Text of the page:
design development


It’s been a heck of a while since I posted. Looking back upon the recent posts, the sad fact is I can count all the posts, written in the past year, on two hands (e.g. 10). Work and real life have become increasingly demanding and time has simply flown by.

I had some free time this weekend; I decided to spend it on this largely neglected space, first deciding to spruce it up, with some visual tweaks to better delineate pieces of content. I am also pretty partial to both minimalist and Material Design trends, so you might see of that here.

The combination of php and css theme files usually mean I fire up Notepad++ and go to town. But, just before I did that, this afternoon, I recalled we recently launched Visual Studio Code, a light-weight, multi-platform editor, with some handy features you’d normally find in an IDE. The full-blown Visual Studio hasn’t risen to the top of my simple web-editing tools list, but Code looked better targeted. A 50MB download and short install later, I was up and running.

For the few hours’ work, I found four handy features that helped me get things done more quickly and with fewer errors that normal:

  1. File management – I opened up the WordPress theme folder, doubled clicked one of the files and was away. I could view the entire context of the theme files and quickly jump from one to another. Autosave made viewing design changes in a browser just that little bit quicker.
  2. Editor layout – Snapping two, even three files side-by-side was very useful, for editing a post template (or two), while simultaneously looking at the CSS stylesheet. I later found out you can accordian-minimize windows and switch between them, to fit even more, side-by-side.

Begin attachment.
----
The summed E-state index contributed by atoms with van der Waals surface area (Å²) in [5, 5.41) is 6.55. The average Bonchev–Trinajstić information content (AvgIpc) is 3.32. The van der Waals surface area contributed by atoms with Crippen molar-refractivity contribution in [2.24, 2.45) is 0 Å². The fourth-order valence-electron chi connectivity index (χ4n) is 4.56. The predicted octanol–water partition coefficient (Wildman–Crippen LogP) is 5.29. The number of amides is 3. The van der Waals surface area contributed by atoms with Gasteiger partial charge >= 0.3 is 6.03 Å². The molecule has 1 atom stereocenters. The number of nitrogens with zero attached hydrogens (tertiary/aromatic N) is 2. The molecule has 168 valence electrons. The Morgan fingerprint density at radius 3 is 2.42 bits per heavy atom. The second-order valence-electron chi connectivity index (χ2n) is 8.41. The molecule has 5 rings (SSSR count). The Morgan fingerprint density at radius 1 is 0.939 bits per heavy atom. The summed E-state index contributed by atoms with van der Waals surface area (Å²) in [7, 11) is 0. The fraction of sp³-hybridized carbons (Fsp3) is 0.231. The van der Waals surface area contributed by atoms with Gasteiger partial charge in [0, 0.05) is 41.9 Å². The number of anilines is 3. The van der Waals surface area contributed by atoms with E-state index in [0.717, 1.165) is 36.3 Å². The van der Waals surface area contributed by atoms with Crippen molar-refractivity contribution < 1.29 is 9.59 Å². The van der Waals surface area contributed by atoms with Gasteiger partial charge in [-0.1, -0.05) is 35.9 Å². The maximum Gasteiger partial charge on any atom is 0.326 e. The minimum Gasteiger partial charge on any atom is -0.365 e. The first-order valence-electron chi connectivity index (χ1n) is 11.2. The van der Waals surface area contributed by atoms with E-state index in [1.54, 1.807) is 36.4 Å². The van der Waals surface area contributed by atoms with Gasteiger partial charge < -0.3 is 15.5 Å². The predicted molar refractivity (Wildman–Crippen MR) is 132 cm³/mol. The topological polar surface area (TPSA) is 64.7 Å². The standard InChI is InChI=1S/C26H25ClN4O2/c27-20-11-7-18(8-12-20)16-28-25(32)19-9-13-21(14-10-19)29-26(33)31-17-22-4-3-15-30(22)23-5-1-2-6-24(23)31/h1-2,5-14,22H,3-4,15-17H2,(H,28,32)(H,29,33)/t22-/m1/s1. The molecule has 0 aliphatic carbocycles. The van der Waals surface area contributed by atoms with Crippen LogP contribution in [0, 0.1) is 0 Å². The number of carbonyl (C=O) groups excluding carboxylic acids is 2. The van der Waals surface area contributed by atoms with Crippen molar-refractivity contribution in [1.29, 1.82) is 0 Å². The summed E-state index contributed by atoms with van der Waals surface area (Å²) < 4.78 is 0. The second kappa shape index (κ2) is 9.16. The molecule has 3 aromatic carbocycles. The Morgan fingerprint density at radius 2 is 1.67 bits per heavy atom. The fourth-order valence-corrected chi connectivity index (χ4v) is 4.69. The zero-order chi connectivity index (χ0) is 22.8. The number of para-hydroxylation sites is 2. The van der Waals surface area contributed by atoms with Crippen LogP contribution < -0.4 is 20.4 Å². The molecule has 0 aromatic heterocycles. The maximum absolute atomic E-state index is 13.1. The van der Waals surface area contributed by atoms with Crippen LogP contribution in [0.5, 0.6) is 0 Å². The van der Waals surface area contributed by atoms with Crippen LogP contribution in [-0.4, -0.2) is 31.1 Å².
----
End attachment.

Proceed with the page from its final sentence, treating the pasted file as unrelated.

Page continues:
3. Search – The modified theme this site is based on includes multiple content type templates. I initially cringed at the thought of adding a new styling class to the content div, included in each of these templates (and more likely elsewhere). However, I discovered the global search function, which suddenly made it trivial to update every file that needed touching. On other occasions, searching for classes in the stylesheet is made simple with file search; result locations are denoted in the scroll bar, so you can quickly jump around between instances, as well.
  4. IntelliSense – IntelliSense has helped make countless developers more productive, and by providing it in Code, there are far fewer context switches to peeks at references. It even has highlighting to tell you when one of your styles is rendered ineffectual by some other property you defined.

All in all, I had a bit of fun, cleaned up the theme, and discovered a new favourite WordPress theme editor.

design microsoft

Card-like Design

Microsoft may have helped usher in the trend of “flat” elements in UI with Metro, all the way back in the Zune days, and Google’s take with several pieces of the Android 4.0 experiences had more than a passing resemblance. However, more recently, Google’s manifestation of the principles are evolving, taking some cues from Facebook and Pinterest. Particularly impressive is the information density that they’ve been able to achieve, while maintaining whitespace, cleanliness, and organization. Take a look at Google+.

Google Plus

And, so, as part of design feedback’s cyclical nature, I’m seeing hints of a similar evolution in Microsoft’s recently announced products, over the past couple days. First came the MSN Preview, ushering in a completely new design and information organization scheme. It includes fantastic ties into the cloud-connected experiences I already use on my Windows Phone. For example, the stocks I follow, added to the Bing MSN Finance app on my phone, show up on the MSN portal, automatically.

MSN Preview 2014

Second, Office Delve, launched earlier today, is all about using information and relationships discovered via the Office Graph to surface relevant content and information (primarily in the form of documents and SharePoint content, from what I can tell). Think of it as Google Now, but for your work content. Not only that, its design and organization are similar, as well.

Office Delve

I, for one, quite like the card-like designs that are popping up. The content chunks reflow well for both large, multi-format displays (everything from 16:9 notebooks to 4:3 iPads, as examples) and smaller, portrait displays, like those found on smartphones. The cards are self-contained entities that give the user enough information and quick-action hooks to either dive deeper or move on.